As I was driving through the gray rain of a Thursday morning commute today, my music player tuned me into a podcast from the awesome folks at MaximumFun.org. One of the segments was an interview with Brooke Gladstone, host and managing editor of On The Media, a radio show about, well, the media. Very meta.
The interview was a hilarious discussion about Gladstones journey around the world and through her career with various media organizations, and ended with a question and answer session with the audience. In that portion, someone asked an incredibly insightful question about the proliferation and diversification of media sources in our time, and how that affects consumption. Simply put, we get our information from so many different sources today, as compared to our grandparents who watched a handful of television channels, listened to a few radio stations, and read the local newspaper for all of their media consumption. So how does that affect what and how we consume?
Brooke referred to a concept coined by Cass Sunstein, a professor at the University of Chicago Law School, known as incestuous amplification. The basic premise of incestuous amplification is that when you surround yourself with people who share the same beliefs and philosophies as your own, you begin to remove a majority of dissenting ideas from your view, thereby seeing the world through a more narrow defining reality. Soon, you only see the world as you believe it is (or should be), and can be oblivious to alternative views.
Arguably, this homophony of perception is running rampant in our government today. Politicians gather in their gaggles of tunnel visioned, party line-cadres, filling each other with vitriolic fervor. As they demonize the other side of the aisle, they often fail to see anything from their soap-box rivals as having an ounce of merit, even when it is a concession or political olive branch. Any chance for bi-partisan conversation is quelled by hate-speech and finger-pointing.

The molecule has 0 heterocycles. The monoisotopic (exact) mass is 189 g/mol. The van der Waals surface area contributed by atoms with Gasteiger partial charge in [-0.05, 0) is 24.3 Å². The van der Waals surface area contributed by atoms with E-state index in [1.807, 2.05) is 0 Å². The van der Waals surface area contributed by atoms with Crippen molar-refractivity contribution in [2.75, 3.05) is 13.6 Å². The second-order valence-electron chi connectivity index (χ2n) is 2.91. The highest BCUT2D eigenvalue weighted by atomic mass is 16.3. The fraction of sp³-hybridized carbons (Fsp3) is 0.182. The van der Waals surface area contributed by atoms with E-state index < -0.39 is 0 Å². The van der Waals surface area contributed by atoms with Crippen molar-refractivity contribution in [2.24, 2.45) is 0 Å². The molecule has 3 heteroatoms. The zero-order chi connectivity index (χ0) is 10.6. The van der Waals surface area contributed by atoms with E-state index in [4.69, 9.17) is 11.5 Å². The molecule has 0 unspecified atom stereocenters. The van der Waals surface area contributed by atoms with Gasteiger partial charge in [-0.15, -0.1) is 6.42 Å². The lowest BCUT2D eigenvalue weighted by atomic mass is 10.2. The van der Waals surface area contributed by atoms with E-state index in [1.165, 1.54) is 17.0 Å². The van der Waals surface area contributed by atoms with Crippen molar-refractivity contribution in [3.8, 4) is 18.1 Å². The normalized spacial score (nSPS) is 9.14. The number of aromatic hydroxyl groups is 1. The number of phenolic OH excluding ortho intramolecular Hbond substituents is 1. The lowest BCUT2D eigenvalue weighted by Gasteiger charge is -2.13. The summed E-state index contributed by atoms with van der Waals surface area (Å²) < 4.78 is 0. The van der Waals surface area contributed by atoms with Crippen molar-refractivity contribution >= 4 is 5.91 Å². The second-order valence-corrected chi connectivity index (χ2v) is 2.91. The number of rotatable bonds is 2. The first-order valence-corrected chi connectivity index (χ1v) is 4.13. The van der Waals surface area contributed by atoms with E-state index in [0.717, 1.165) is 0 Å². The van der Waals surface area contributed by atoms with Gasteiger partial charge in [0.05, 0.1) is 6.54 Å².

This is evident in daily life as well. We as Americans get into our own bubbles of contextualized news aggregation. Either we are listening to the left-wing whispers of NPR while watching MSNBC and reading the Huffington Post, or we are watching FOX News while listening to Rush Limbaugh and reading Sarah Palin's newest rant about bears. In whichever camp you fall, the fault is equal. You are not getting the full picture.
It was said that when Abraham Lincoln gathered his cabinet, he brought together a "Team of Rivals" (also the name of a recent biography of the 16th President). He refused to surround himself with "yes men", who would drink whatever Kool-Aid he fed them. He wanted his advisors to challenge his ideologies, thereby forcing him to defend himself ferociously before making a fool of himself vociferously.
I believe that, even though the majority of us will never be faced with the challenges that Lincoln dealt with, we can take a cue from this renaissance man's tactics. Force yourself to read news from a source that contradicts your own beliefs. Talk politics with friends that you know you don't agree with. Listen to the other sides ideas. And while doing so, remember to be respectful of those beliefs, as you would like them to be. Don't start a yelling match, but rather approach the conversation as an attempt to learn why they believe the things they do.
When I taught Business Communication at Black Hawk College in Kewanee, Illinois, I had an hour commute, three days a week, to that rural campus outside the "Hog Captial of the World" (self proclaimed). I generally listened to Iowa Public Radio for the first half of the drive, until I lost signal in the rolling hills of the Mississippi river valley. Unable to get anything other than pop-country and farm reports, I would then flip over to the AM dial and tune into Rush Limbaugh and Sean Hannity. I will admit that I am more an NPR listener than a conservative radio consumer (though please don't assume that this fact makes me a left-wing liberal. My politics are multi-faceted and complex). But over the course of my commute, I actually enjoyed listening to what the far-right conservative yellers had to say. By engaging in this inadvertent political discourse, I was given two very different views of the world, and was able to piece together what I consider a well-rounded view of what was happening in our country's political landscape.
Since then, I have tried to continue to surround myself with people who do not necessarily agree with my political and philosophical views. If I had to come up a list of my personal "Team of Rivals", I might include:
My father Dave Walljasper
My Uncle Jim Engler
My Uncle Doug Walljasper
My previous employer Todd McGreevy
A few of my best friends Mark Shoemaker, Brian Wilcoxon, Adam Lovinggood, Matt Hobbs, and Chris Stemple
My cousins Adam Overberg and Casey Overberg
My old Scoutmaster, Jim Eads
My wife, Annie Walljasper
Some of these folks have extremely different views of the world than I do. Others are very similar to my thoughts. Most are somewhere in between. But together, they've helped me shape the way I see the world around me, and for that, I respect all of their views, no matter how contradictory they may be to my own.
And that, in today's society, is a revolutionary idea that I believe could truly start a renaissance.